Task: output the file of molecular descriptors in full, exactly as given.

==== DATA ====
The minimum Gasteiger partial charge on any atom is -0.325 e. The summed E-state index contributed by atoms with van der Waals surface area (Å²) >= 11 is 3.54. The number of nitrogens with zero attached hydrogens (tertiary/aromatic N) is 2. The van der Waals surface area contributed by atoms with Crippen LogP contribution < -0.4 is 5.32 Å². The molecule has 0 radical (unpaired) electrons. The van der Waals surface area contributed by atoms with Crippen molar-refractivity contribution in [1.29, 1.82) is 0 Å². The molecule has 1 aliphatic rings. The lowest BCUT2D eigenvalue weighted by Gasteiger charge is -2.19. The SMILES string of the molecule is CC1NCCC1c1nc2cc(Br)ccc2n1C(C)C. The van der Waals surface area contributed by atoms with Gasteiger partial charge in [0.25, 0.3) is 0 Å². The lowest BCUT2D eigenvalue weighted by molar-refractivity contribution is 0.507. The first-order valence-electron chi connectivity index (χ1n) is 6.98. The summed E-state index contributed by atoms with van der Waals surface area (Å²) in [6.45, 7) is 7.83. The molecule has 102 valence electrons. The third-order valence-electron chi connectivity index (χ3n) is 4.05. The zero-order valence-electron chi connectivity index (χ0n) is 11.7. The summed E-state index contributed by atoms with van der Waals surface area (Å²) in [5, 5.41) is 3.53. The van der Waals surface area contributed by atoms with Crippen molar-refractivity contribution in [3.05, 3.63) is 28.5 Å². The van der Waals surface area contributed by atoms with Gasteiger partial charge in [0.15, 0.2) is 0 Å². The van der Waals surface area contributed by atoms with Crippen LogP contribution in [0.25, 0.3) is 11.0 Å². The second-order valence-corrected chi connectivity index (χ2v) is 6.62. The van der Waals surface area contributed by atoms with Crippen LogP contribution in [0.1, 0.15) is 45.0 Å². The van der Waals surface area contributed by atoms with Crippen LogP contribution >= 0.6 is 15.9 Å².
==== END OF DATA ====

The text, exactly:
The minimum Gasteiger partial charge on any atom is -0.325 e. The summed E-state index contributed by atoms with van der Waals surface area (Å²) >= 11 is 3.54. The number of nitrogens with zero attached hydrogens (tertiary/aromatic N) is 2. The van der Waals surface area contributed by atoms with Crippen LogP contribution < -0.4 is 5.32 Å². The molecule has 0 radical (unpaired) electrons. The van der Waals surface area contributed by atoms with Crippen molar-refractivity contribution in [1.29, 1.82) is 0 Å². The molecule has 1 aliphatic rings. The lowest BCUT2D eigenvalue weighted by Gasteiger charge is -2.19. The SMILES string of the molecule is CC1NCCC1c1nc2cc(Br)ccc2n1C(C)C. The van der Waals surface area contributed by atoms with Gasteiger partial charge in [0.25, 0.3) is 0 Å². The lowest BCUT2D eigenvalue weighted by molar-refractivity contribution is 0.507. The first-order valence-electron chi connectivity index (χ1n) is 6.98. The summed E-state index contributed by atoms with van der Waals surface area (Å²) in [6.45, 7) is 7.83. The molecule has 102 valence electrons. The third-order valence-electron chi connectivity index (χ3n) is 4.05. The zero-order valence-electron chi connectivity index (χ0n) is 11.7. The summed E-state index contributed by atoms with van der Waals surface area (Å²) in [5, 5.41) is 3.53. The van der Waals surface area contributed by atoms with Crippen molar-refractivity contribution in [3.05, 3.63) is 28.5 Å². The van der Waals surface area contributed by atoms with Gasteiger partial charge in [0.15, 0.2) is 0 Å². The van der Waals surface area contributed by atoms with Crippen LogP contribution in [0.25, 0.3) is 11.0 Å². The second-order valence-corrected chi connectivity index (χ2v) is 6.62. The van der Waals surface area contributed by atoms with Crippen LogP contribution in [0.1, 0.15) is 45.0 Å². The van der Waals surface area contributed by atoms with Crippen LogP contribution >= 0.6 is 15.9 Å².